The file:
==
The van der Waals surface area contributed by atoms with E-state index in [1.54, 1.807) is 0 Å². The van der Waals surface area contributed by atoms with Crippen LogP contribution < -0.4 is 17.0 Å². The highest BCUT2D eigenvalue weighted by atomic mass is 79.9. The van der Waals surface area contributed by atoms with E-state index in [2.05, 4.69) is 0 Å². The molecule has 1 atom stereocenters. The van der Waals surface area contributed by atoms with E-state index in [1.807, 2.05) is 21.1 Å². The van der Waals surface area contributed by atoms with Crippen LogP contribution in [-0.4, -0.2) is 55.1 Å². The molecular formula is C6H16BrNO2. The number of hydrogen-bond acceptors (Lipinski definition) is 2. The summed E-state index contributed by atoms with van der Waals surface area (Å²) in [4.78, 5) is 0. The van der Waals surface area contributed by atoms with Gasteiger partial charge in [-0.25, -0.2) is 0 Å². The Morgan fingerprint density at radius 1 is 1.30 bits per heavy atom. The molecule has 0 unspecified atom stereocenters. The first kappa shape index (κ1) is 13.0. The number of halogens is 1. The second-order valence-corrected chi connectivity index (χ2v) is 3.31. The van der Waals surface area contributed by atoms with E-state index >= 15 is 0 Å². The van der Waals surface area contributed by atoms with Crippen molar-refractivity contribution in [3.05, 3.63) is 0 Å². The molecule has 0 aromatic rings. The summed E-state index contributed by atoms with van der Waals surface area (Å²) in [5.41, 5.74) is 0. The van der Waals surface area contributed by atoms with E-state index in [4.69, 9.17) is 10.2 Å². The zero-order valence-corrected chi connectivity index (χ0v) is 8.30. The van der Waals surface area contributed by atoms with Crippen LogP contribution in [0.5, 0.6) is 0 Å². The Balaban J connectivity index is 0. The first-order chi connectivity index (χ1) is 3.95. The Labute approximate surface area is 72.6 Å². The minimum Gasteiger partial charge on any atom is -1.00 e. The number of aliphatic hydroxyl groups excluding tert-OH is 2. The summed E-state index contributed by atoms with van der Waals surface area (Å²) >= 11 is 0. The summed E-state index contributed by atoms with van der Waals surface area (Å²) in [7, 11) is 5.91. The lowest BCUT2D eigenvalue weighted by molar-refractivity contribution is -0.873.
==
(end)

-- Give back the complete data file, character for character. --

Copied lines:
The van der Waals surface area contributed by atoms with E-state index in [1.54, 1.807) is 0 Å². The van der Waals surface area contributed by atoms with Crippen LogP contribution < -0.4 is 17.0 Å². The highest BCUT2D eigenvalue weighted by atomic mass is 79.9. The van der Waals surface area contributed by atoms with E-state index in [2.05, 4.69) is 0 Å². The molecule has 1 atom stereocenters. The van der Waals surface area contributed by atoms with E-state index in [1.807, 2.05) is 21.1 Å². The van der Waals surface area contributed by atoms with Crippen LogP contribution in [-0.4, -0.2) is 55.1 Å². The molecular formula is C6H16BrNO2. The number of hydrogen-bond acceptors (Lipinski definition) is 2. The summed E-state index contributed by atoms with van der Waals surface area (Å²) in [4.78, 5) is 0. The van der Waals surface area contributed by atoms with Gasteiger partial charge in [-0.25, -0.2) is 0 Å². The Morgan fingerprint density at radius 1 is 1.30 bits per heavy atom. The molecule has 0 unspecified atom stereocenters. The first kappa shape index (κ1) is 13.0. The number of halogens is 1. The second-order valence-corrected chi connectivity index (χ2v) is 3.31. The van der Waals surface area contributed by atoms with E-state index >= 15 is 0 Å². The van der Waals surface area contributed by atoms with Crippen molar-refractivity contribution in [3.05, 3.63) is 0 Å². The molecule has 0 aromatic rings. The summed E-state index contributed by atoms with van der Waals surface area (Å²) in [5.41, 5.74) is 0. The van der Waals surface area contributed by atoms with E-state index in [4.69, 9.17) is 10.2 Å². The zero-order valence-corrected chi connectivity index (χ0v) is 8.30. The van der Waals surface area contributed by atoms with Crippen LogP contribution in [0.5, 0.6) is 0 Å². The Balaban J connectivity index is 0. The first-order chi connectivity index (χ1) is 3.95. The Labute approximate surface area is 72.6 Å². The minimum Gasteiger partial charge on any atom is -1.00 e. The number of aliphatic hydroxyl groups excluding tert-OH is 2. The summed E-state index contributed by atoms with van der Waals surface area (Å²) >= 11 is 0. The summed E-state index contributed by atoms with van der Waals surface area (Å²) in [7, 11) is 5.91. The lowest BCUT2D eigenvalue weighted by molar-refractivity contribution is -0.873.